Blog 72. Caveat lapses under Section 89A(5) but caveator obtains injunction

Luna v V & A Luna Pty Ltd & Anor [2023] VSC 126 (22 March 2023), Derham AsJ.

This case is interesting for disparate reasons.  First it affirms that the time for a caveator to give notice under the Transfer of Land Act s. 89A(3)(b) to the Registrar of Titles that proceedings had commenced is strict.  Secondly it shows that the erstwhile caveator may still be able to obtain an injunction having similar effect to the caveat (albeit at the price of an undertaking as to damages).  Thirdly, evidence of the agreement or understanding underlying an alleged constructive trust being weak, his Honour reflected –

“At present, the agreement or understanding, or even assumption, upon which Pasquale provided this assistance is not fully spelled out in his evidence.  But I remind myself after long experience of Australians of Italian origin, that a patriarchal feature of their family arrangements often results in the father, and perhaps the mother as well, holding the family’s wealth either personally or through companies and trusts, with the intention of sharing that wealth either equally or according to the deserts of the members of the family who have contributed to it.”

The Transfer of Land Act s. 89A provides –

(1) … where a recording of a caveat … has been made … any person interested in the land affected thereby … may make application … to the Registrar for the service of a notice pursuant to subsection (3).

(3) Upon receiving any such application … the Registrar shall give notice to the caveator that the caveat will lapse … on a day specified in the notice unless in the meantime either—

(b) notice in writing is given to the Registrar that proceedings in a court or VCAT to substantiate the claim of the caveator in relation to the land and the estate or interest therein in respect of which the application is made are on foot.

(5) Upon the specified day, unless—

(b) notice in writing has been given to the Registrar that proceedings as aforesaid are on foot—

the caveat shall lapse …

The facts were –

  • The first defendant (the company) was the registered proprietor of a 20 acre farm at Wollert.  In 2018 the plaintiff (Pasquale) caveated claiming a freehold estate in it based on an implied, resulting or constructive trust.
  • On about 12 December 2022 Pasquale received a notice under s. 89A(3) dated 8 December stating that the caveat would lapse on the first moment of 17 January 2023 unless before that date he gave notice satisfying the requirements of s. 89A(3).
  • The solicitor for Pasquale deposed that on 16 January she telephoned the Land Registry Services – Secure Electronic Registries Victoria (SERV) and was informed by Tiffany in the specialist registration team that, notwithstanding the clear terms of the notice, the final day to respond to it was 17 January.
  • On 17 January (after the first moment) the solicitor filed a generally indorsed Writ and the notice under s. 89A(3)(b) was given.  The basis of the claim as indorsed (observed by his Honour to “have only a slight conformity with the facts as later revealed”) was largely related to an alleged partnership between Pasquale and his late parents Arturo and Vincenza.  Pasquale’s brother, the second defendant (Antonio), was sued as executor of their estate.
  • On 18 January the solicitor was informed by an employee of SERV that the caveat had lapsed.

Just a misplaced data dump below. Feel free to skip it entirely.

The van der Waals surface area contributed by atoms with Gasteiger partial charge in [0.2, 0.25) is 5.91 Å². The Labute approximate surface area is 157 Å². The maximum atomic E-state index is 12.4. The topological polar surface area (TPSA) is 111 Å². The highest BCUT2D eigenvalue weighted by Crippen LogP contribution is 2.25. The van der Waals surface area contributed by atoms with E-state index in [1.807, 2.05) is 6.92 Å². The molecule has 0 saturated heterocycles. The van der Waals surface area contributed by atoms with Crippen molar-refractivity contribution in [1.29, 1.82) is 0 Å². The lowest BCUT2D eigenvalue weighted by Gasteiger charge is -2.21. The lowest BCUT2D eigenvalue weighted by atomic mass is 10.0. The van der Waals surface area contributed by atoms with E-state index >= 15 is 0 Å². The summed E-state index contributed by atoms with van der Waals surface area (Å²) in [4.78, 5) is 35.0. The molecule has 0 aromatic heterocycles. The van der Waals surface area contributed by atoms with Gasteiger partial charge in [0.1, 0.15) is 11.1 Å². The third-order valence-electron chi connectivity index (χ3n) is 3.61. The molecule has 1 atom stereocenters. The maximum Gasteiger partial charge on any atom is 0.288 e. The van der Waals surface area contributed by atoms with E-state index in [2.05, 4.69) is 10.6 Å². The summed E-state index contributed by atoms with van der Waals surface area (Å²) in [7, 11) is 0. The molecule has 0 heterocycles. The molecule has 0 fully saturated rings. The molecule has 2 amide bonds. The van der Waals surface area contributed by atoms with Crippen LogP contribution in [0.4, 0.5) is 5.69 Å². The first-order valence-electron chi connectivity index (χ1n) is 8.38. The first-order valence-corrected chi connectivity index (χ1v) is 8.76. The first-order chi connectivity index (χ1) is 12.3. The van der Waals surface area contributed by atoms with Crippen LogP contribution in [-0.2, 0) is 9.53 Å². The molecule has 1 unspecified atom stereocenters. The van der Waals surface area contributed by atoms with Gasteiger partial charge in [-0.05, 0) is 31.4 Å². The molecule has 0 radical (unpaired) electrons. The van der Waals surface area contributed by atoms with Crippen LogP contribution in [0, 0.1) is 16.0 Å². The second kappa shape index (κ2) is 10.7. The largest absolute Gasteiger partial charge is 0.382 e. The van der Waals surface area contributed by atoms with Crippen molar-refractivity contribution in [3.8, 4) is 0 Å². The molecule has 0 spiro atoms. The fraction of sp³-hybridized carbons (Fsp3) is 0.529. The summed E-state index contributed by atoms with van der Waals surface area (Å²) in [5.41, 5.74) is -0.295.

• On 23 January 2023, Pasquale issued a Summons.  The Summons sought, first, a declaration that the notice under s. 89A(3)(b) filed on behalf of Pasquale was valid and substantiated his interest in the land and so remained in force, alternatively that 50% of the net proceeds of any sale be held for his benefit pending the determination of the proceeding.
  • On 24 January a judge granted an interlocutory injunction in substance enjoining the defendants from dealing with the land pending final hearing and made further directions.   After the hearing the solicitor for the defendants informed the plaintiff’s solicitors and the court by email that the land had been sold pursuant to a contract of sale some time ago, but that completion of the sale was 24 months hence.
  • Shortly before the hearing on 17 March (see below) the plaintiff’s solicitors learnt of transactions which they alleged were in breach of the injunction, in particular a mortgage and issue of a new electronic title with different title particulars.  The plaintiff filed a Summons seeking that the defendants be dealt with for contempt of the January Order.
  • At that hearing before Derham AsJ on 17 March counsel informed his Honour that the land had been sold by a contract dated December 2022 for about $15 m.  This apparently required a mortgage to be lodged with a countervailing Bank Guarantee to secure the sale.
  • Pasquale deposed in substance that:
    • he worked with his parents from the time of a partnership in a delicatessen in 1969 to build their wealth for the benefit of the whole family. His contributions over the years enabled his parents to acquire properties that ultimately fed the purchase price of the land.  In 1989 he arranged for a family trust to be established with the company as trustee, being a discretionary trust of which the primary beneficiaries were Arturo and Vincenza.  Thus, his efforts and work over a lengthy period contributed indirectly to the purchase price of the land in 1989 and those contributions were made either (not fully spelled out) with the agreement, or on the understanding, that he would share equally with the other members of the immediate family in the wealth accumulated.
    • he contributed directly both his labour and money in establishing a house on the land, and maintaining it, on the assumption that he would retain an equal share in the ultimate wealth created through his and his family’s efforts.
  • Antonio filed an affidavit substantially disputing Pasquale’s affidavit.  This included that Pasquale had been made bankrupt (in fact in 2003) and discharged in 2006.

Counsel for Pasquale submitted inter alia that: it was reasonable for Pasquale’s solicitors to rely upon the representations of Tiffany in lodging the material required by s. 89A(3) on 17 January 2023; the Registrar should be estopped from lapsing the caveat; the court had an inherent jurisdiction to make orders ‘voiding the lapsing of the caveat’.

Derham AsJ in substance continued the injunction (while altering its wording), holding –